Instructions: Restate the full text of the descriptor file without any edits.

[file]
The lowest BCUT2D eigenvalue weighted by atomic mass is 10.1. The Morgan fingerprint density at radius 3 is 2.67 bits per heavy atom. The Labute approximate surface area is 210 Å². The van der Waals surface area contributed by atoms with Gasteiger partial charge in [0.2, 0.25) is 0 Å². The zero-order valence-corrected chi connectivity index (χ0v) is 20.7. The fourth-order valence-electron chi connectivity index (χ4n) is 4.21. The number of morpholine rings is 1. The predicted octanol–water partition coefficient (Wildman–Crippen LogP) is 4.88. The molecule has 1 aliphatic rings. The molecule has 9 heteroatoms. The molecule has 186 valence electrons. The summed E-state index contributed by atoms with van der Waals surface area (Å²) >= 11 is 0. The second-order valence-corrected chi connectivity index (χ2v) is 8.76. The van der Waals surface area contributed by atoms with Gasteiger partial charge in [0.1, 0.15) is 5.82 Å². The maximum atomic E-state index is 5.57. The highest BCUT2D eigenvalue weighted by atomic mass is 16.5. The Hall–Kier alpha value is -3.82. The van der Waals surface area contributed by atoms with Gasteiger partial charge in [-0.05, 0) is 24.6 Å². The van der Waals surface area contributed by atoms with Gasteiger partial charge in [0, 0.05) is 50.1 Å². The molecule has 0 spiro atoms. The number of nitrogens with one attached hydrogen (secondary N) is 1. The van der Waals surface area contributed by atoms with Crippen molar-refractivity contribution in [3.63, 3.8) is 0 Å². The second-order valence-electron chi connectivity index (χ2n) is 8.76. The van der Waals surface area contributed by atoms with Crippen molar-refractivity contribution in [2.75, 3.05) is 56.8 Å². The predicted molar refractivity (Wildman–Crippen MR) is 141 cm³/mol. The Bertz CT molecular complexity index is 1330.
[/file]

The lowest BCUT2D eigenvalue weighted by atomic mass is 10.1. The Morgan fingerprint density at radius 3 is 2.67 bits per heavy atom. The Labute approximate surface area is 210 Å². The van der Waals surface area contributed by atoms with Gasteiger partial charge in [0.2, 0.25) is 0 Å². The zero-order valence-corrected chi connectivity index (χ0v) is 20.7. The fourth-order valence-electron chi connectivity index (χ4n) is 4.21. The number of morpholine rings is 1. The predicted octanol–water partition coefficient (Wildman–Crippen LogP) is 4.88. The molecule has 1 aliphatic rings. The molecule has 9 heteroatoms. The molecule has 186 valence electrons. The summed E-state index contributed by atoms with van der Waals surface area (Å²) >= 11 is 0. The second-order valence-corrected chi connectivity index (χ2v) is 8.76. The van der Waals surface area contributed by atoms with Gasteiger partial charge in [0.1, 0.15) is 5.82 Å². The maximum atomic E-state index is 5.57. The highest BCUT2D eigenvalue weighted by atomic mass is 16.5. The Hall–Kier alpha value is -3.82. The van der Waals surface area contributed by atoms with Gasteiger partial charge in [-0.05, 0) is 24.6 Å². The van der Waals surface area contributed by atoms with Gasteiger partial charge in [0, 0.05) is 50.1 Å². The molecule has 0 spiro atoms. The number of nitrogens with one attached hydrogen (secondary N) is 1. The van der Waals surface area contributed by atoms with Crippen molar-refractivity contribution in [3.63, 3.8) is 0 Å². The second-order valence-electron chi connectivity index (χ2n) is 8.76. The van der Waals surface area contributed by atoms with Crippen molar-refractivity contribution in [2.75, 3.05) is 56.8 Å². The predicted molar refractivity (Wildman–Crippen MR) is 141 cm³/mol. The Bertz CT molecular complexity index is 1330.